But the development has been plagued by delays, cost overruns and infighting among its investors. Last year, a junior lender foreclosed on the tower after its owners, locked in a legal fight, failed to agree on a refinancing.
Whether Adoniev and Avdolyan will ever make any money off the project is unclear — the foreclosure eliminated their interest in the building. Sources told The Real Deal that their investor group, through Becker, is still negotiating with the developers over whether it will get a stake following the foreclosure.
Spruce Capital Partners, which foreclosed on the project last year, denied the claims. “Spruce Capital Partners have never had any negotiations with Becker’s group,” the firm said in an emailed statement.
Bananas and fast cars
Russian media reports and bloggers have in recent years documented the rise of Adoniev to his rank among Russia’s wealthiest men. As the co-owner of Yota, one of the country’s largest makers of mobile phones, the 57-year-old leads a flashy life, and is recognizable by his flowing mane and variety of thick-rimmed glasses. This year, he was reportedly dating a famous Russian actor and director, Olga Dihovichnaya, and Forbes Russia pegged his net worth at $700 million.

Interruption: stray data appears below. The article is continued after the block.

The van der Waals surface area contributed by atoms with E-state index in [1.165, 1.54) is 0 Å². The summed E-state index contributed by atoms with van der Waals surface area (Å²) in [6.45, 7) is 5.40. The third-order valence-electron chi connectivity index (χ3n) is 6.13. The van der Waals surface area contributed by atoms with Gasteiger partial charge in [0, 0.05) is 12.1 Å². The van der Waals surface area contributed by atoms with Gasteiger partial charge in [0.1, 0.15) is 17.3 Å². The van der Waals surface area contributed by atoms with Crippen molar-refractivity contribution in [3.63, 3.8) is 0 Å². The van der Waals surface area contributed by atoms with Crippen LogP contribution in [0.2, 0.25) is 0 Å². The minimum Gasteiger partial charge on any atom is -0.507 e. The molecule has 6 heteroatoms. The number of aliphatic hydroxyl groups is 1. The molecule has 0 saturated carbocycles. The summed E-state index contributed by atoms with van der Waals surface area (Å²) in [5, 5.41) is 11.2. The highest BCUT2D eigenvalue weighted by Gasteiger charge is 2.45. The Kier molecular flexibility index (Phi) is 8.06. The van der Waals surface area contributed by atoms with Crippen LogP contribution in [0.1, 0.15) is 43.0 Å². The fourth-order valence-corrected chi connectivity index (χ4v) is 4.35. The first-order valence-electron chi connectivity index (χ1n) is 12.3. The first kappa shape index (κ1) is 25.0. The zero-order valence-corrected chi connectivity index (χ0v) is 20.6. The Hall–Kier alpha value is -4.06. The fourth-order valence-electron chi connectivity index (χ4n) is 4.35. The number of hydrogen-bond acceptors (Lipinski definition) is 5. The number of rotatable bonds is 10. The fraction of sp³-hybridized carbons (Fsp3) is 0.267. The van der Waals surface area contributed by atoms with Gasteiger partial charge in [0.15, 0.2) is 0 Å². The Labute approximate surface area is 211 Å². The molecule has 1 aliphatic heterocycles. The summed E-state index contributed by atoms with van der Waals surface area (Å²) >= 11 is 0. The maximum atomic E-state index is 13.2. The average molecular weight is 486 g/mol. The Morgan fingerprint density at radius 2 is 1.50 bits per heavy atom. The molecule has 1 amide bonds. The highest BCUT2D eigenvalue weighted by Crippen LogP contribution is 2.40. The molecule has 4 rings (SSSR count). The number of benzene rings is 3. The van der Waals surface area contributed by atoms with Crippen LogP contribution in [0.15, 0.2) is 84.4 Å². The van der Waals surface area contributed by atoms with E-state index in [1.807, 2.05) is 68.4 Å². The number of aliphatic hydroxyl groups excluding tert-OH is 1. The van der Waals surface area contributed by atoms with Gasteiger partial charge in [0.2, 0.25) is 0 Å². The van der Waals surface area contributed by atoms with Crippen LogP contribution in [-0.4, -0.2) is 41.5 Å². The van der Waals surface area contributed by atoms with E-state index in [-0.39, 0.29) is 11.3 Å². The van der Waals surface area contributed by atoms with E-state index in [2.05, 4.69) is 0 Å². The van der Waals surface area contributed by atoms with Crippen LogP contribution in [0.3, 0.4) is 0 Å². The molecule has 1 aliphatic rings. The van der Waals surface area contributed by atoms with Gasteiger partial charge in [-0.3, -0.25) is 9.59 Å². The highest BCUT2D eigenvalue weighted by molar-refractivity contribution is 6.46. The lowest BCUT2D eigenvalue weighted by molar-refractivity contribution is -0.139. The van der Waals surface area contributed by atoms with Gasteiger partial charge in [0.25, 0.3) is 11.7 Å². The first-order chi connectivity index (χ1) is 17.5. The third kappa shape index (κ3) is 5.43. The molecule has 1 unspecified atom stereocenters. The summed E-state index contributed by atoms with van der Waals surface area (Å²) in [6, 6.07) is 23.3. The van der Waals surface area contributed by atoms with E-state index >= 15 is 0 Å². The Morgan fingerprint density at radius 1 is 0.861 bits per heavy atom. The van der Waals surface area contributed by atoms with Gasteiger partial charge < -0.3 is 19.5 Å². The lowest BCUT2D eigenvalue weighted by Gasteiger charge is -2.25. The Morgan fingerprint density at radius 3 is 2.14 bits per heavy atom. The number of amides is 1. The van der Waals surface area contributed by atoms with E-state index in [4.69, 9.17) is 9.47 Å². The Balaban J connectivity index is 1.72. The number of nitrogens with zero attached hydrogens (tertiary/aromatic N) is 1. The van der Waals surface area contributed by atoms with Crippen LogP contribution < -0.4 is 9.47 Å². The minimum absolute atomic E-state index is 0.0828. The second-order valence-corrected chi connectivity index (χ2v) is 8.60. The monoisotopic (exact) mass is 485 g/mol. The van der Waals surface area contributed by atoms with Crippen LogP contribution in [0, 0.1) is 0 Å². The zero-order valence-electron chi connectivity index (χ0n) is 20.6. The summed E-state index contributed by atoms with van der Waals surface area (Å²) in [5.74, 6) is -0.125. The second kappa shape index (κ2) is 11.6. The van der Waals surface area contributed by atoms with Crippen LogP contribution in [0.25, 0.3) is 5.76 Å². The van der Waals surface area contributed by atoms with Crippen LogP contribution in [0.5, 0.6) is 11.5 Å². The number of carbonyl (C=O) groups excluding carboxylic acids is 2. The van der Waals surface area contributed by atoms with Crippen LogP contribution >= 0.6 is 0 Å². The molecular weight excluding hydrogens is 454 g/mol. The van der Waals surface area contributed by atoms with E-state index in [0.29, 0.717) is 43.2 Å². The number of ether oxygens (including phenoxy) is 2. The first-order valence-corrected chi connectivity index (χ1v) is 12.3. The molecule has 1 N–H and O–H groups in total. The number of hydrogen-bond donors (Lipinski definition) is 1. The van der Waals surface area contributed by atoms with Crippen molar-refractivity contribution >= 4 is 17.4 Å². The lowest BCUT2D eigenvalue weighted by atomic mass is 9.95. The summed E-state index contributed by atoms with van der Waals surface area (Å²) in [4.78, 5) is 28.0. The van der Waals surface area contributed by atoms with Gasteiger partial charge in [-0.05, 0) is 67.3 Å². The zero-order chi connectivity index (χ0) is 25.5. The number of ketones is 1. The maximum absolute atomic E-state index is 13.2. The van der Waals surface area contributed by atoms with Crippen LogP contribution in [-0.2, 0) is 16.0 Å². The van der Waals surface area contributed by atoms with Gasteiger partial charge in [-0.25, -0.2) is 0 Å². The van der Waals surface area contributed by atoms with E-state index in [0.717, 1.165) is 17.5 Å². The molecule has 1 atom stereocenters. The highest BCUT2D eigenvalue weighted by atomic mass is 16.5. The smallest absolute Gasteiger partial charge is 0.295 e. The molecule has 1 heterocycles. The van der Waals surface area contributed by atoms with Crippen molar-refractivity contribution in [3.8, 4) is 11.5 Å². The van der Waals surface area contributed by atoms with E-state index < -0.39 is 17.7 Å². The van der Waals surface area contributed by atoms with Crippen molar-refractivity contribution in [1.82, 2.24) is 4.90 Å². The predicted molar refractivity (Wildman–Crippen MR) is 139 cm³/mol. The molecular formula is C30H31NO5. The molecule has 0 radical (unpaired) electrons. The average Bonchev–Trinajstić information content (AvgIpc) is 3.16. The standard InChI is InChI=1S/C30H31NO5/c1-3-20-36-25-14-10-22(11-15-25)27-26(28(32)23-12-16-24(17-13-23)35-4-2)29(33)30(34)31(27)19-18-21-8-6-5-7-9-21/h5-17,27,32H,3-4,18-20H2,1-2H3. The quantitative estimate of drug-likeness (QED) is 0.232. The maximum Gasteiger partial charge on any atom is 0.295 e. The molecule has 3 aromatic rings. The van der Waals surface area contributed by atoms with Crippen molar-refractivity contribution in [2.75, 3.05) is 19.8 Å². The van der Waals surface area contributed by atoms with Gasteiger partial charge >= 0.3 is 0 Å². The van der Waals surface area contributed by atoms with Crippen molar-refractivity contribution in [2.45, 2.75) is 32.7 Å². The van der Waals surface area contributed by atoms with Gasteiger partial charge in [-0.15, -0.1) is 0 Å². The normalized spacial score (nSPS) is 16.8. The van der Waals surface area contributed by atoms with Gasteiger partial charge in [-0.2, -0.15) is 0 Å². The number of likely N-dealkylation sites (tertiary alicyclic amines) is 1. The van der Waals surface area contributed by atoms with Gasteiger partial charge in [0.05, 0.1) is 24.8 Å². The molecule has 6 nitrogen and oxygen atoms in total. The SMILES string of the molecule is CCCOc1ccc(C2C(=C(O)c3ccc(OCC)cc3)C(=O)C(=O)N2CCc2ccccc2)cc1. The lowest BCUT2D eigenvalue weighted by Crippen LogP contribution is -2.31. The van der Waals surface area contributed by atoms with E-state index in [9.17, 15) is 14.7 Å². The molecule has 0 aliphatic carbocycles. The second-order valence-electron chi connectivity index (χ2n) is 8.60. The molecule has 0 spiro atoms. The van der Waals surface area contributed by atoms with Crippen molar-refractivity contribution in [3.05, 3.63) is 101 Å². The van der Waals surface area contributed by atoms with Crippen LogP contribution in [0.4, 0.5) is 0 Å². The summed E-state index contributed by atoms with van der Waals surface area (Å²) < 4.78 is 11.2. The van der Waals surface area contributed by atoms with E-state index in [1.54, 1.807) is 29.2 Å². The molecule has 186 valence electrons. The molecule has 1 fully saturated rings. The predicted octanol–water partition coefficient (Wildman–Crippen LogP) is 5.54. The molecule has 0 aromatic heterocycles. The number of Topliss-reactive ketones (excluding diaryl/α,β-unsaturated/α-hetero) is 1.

“He’s like other Russian businessmen: started selling computers, and was also one of the major suppliers of bananas to Russia,” said Timothy Dziadko, a Russian journalist who profiled Adoniev for Forbes. “Before Yota, he was almost unknown in Russia.”